It wasn’t pretty, in fact it was darn right ugly at times, but for Hull FC it’s job done, defeating Wakefield 26-16 to move level on points with second placed Warrington on the Super League table.
That last bit sounds a wee bit good at least. Joint second with four games to go. Dizzy height territory, especially when you consider what was expected of Hull FC this year and that’s not much. But this is a side that goes away from the norm, one that can give you complete utter ecstasy and frustrate the hell out of you all in eighty minutes. To some extent that was the case at Wakefield, sublime in parts whilst conservative in others.
By no means was that performance perfect, and in fact better displays have actually brought with them defeats this year, but right now it’s all about the competition points, and these two to take home from West Yorkshire are priceless. That was a vital win, a tenth away victory of the season with just three away defeats (four if you include the Magic Weekend gimmick) concluding in a mental stat, even more so when you consider Hull have won just four from ten at home. A need to reinstate home comforts then with three of the last four regular season games coming at Allamland – no texting allowed though.
This trip to Belle Vue was a bloody hard watch. Both the ruck and the ten were a joke resulting in a slow game. It was tedious and at times it bordered on the farcical. It’s not the first time it’s occurred with this referee either, but such criticism isn’t down with the rugby league hipsters in 2019 so we won’t get sinister. Some player accountability comes into the fold here too, but the policing of the game comes down to the man with the whistle, and his lack of authority contributed to a sequence of rucks that were longer than the time it took Richard Whiting to run 100 metres at this very ground eight years ago. Where does the time go?
But still a wins a win. Not many will look back on this game in a few weeks time and pay attention to anything other than the fact Hull FC won. The Airlie Birds were undoubtedly deserved winners. That isn’t even up for question. Five tries to three, Hull had a first half purple patch to thank for victory, but that’s the thing about this side – when the attack clicks you’re left in awe to the sublime execution of each play, but when they switch that fluency for a more conservative approach you’re left scratching your head especially when the errors come, of which they were plenty. Hull had no issue turning the screw on Wakefield but then took the foot of the gas. That ultimately paved the way for a few nervy moments near the end when they should have been out of sight.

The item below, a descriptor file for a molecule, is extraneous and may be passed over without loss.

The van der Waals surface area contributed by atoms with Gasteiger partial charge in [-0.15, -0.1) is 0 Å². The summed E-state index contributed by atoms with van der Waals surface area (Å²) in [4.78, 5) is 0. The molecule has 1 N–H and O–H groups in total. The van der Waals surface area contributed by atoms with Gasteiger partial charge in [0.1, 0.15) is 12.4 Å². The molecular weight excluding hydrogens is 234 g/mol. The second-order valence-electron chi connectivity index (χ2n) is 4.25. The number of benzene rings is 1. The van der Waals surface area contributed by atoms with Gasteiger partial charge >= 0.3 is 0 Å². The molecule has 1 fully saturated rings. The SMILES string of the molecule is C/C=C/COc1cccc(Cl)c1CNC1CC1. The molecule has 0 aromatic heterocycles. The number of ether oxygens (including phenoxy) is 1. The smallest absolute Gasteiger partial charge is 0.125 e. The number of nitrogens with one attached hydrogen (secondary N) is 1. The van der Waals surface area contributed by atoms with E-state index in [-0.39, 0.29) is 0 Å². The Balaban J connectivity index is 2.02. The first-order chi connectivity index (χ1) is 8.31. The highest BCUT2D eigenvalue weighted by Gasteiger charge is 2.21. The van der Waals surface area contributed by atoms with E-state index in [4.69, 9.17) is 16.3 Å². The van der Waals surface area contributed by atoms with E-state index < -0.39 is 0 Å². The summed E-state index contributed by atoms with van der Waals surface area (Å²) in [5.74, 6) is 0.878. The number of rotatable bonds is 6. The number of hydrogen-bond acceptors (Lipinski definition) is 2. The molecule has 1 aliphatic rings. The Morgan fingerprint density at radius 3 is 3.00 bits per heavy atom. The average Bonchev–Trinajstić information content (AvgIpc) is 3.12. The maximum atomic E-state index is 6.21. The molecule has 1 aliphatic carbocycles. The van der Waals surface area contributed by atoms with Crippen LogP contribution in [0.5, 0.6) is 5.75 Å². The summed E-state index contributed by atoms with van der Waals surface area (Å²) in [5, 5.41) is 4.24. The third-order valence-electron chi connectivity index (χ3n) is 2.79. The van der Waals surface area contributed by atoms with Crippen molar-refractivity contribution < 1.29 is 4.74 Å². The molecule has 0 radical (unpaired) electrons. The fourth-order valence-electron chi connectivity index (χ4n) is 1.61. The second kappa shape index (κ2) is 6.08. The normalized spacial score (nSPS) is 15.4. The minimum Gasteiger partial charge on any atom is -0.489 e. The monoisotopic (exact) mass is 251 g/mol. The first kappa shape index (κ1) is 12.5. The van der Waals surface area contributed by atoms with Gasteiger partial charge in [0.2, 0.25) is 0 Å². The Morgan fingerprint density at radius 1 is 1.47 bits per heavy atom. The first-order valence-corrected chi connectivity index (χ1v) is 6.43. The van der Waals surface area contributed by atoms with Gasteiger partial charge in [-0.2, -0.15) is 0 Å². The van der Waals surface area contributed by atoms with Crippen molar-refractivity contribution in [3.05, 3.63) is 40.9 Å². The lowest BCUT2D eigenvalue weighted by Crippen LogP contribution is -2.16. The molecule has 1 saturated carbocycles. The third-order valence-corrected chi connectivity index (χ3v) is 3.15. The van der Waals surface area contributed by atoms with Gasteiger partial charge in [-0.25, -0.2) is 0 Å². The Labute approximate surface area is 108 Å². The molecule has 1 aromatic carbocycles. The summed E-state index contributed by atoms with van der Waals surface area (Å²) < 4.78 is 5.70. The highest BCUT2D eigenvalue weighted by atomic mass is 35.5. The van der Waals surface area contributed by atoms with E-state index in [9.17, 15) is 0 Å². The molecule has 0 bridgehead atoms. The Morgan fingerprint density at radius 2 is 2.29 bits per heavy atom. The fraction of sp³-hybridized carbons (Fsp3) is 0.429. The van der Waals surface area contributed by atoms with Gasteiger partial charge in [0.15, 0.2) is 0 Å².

It’s an approach that is baffling to the perfectionist, but then again Hull have rarely been like the free-flowing St Helens sides over the years and to be honest given the pummeling we got here last year most people will be content with a ten point win. But it’s the flashes of brilliance that make you long for more. That step from Marc Sneyd. That second Ratu Naulago try. That booming Jake Connor pass to Carlos Tui-what’s-his-name. Magic moments that were few and far between in what was at times a bore fest, and magic moments that make you again scratch your head when we elect to go for goal from a penalty, screw it up, put ourselves under pressure and then concede. This is Hull FC though, we only ever do things the hard way.